General Information
Week One
Week Two
Week Three
Week Four
Week Five
Week Six

The Team




2001 Dig Diary

Westray 2002: The Excavation Diary

Week Four


Today was the best day EVER!!

"Where's the TST?!" "Jävlaranamma!" "Batman, you say?" "Where do you want me to go today?™"


The dig's newest team member, Catrina (who arrived on Sunday night), got stuck into the lab work with Jen today, as they began to wade through the flot samples coming out of Area F. Catrina is currently studying at Washington University, St. Louis, MO, reading for a Masters/PhD in Archaeobotany and Textiles.

Out on survey with Marcus and Jamie, but augering alone today due to team illness, Nick managed to bore a staggering 20 holes in the morning alone, coming down onto rock through the shallow soil remarkably quickly. His job was made significantly more difficult by a flock of pickies (arctic terns, Sterna paradisaea) which seemed hell-bent on causing him serious injury. Fortunatly, he was able to improvise, and the "Trustram Eve Wearable All-Weather Armour-Plated Tern Deterrent (Pat. Pend.)" allowed him to continue unscathed. Whether it could withstand a full-scale onslaught by a bonxie (the notoriously aggressive great skua, Stercorarius skua) remains to be seen.

Tern, baby, tern, Westray Inferno!
Area F from Structure 1.

Back on site, Structure 2 is nearing completion. The S2 team are now digging onto bedrock, and Mags was trowelling the lowest levels of clay, cleaning back the primary cobble layer, while Suzi moved from her large external drain to a section in the smaller, internal one. Inside the house, all has been planned and drawn, and the team are preparing to finish excavation in this area.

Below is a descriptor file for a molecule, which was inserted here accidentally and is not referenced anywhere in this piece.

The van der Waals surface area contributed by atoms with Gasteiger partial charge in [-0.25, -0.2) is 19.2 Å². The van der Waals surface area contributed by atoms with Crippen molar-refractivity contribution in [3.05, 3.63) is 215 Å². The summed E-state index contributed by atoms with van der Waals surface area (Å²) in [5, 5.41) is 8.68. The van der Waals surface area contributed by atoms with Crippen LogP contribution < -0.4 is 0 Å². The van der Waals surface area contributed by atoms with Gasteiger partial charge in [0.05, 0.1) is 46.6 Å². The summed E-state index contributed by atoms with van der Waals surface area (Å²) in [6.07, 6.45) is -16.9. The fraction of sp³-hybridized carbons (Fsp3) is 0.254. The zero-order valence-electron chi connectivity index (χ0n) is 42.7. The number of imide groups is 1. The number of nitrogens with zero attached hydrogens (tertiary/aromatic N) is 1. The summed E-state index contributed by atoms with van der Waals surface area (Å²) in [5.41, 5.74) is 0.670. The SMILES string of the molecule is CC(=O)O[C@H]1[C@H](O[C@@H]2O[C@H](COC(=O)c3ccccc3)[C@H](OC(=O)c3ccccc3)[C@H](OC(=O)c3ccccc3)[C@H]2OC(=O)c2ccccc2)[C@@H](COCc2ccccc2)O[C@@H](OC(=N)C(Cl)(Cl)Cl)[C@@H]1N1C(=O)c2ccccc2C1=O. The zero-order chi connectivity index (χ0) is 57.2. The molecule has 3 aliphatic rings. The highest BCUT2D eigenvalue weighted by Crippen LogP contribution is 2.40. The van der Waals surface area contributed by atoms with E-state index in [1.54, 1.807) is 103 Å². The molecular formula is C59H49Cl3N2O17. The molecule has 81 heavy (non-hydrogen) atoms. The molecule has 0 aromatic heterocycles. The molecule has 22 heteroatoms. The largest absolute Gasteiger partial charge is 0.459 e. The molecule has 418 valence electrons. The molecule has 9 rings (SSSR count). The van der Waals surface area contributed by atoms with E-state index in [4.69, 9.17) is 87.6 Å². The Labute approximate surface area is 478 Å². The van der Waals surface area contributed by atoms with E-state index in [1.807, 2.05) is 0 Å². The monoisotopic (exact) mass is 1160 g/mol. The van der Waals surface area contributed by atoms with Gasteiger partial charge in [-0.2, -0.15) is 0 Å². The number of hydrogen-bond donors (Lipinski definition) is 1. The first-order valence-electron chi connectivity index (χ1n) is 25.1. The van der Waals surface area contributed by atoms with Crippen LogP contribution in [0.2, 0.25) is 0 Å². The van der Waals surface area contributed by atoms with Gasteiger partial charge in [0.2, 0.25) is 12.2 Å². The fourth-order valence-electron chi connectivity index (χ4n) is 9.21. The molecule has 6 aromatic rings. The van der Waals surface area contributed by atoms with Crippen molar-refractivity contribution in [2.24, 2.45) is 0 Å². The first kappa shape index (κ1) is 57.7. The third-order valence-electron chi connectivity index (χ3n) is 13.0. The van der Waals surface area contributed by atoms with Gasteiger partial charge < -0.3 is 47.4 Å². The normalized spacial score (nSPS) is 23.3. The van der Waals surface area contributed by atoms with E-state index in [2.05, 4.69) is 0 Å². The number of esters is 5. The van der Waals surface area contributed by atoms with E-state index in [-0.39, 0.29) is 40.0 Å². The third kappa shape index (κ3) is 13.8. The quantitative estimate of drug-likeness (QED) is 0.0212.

In the west, the head and catchment of the drain running into Structure 1 has been found, under the doorstep, and cut into the natural bedrock. This has prompted Lennard to search for a potential second run-off into the southern external drain Suzi was excavating last week. Because the drain runs under the step, we should now be able to link the two structures stratigraphically by looking at the phase in Structure 1 where the drain was cut. The cobbling layer now being revealed underlies the floor layer which was composed of three kinds of ash (white, pink, and dirty). The fact that there is no evidence of a hearth anywhere in Structure 2 tells us that this ash was an intentional floor layer deposit, which continues in Structure 1.

In Structure 1, Dave has also reached subsoil and bedrock in the north east corner. Further west, a pit half-sectioned in the 1999 season has been emptied. The 1999 Context Card records that the pit may have had traces of clay lining, and speculates that it might have originally been used for urine storage. Urine was used in a variety of industries, including the cleaning of wool, but no trace of clay lining could be found in the half of the pit excavated today so its function is now unknown to us. We can only hazard conjecture as to its original purpose, using analogies from other sites. Some Iron-Age houses in the Western Isles of Scotland feature sub-floor votive deposits. However, we aren't excavating an Iron-Age house, and this pit was in use during occupation of the building (it cuts through earlier floor layers) so this isn't one of them. The pit is also interesting as it shows the depth of stratified floor layers still to be excavated. There is approximately 40cm left to go! Given that hearths and associated living surfaces are appearing every 5-10cm we have a long way to go and clearly will not be able to finish Structure 1 this year as hoped.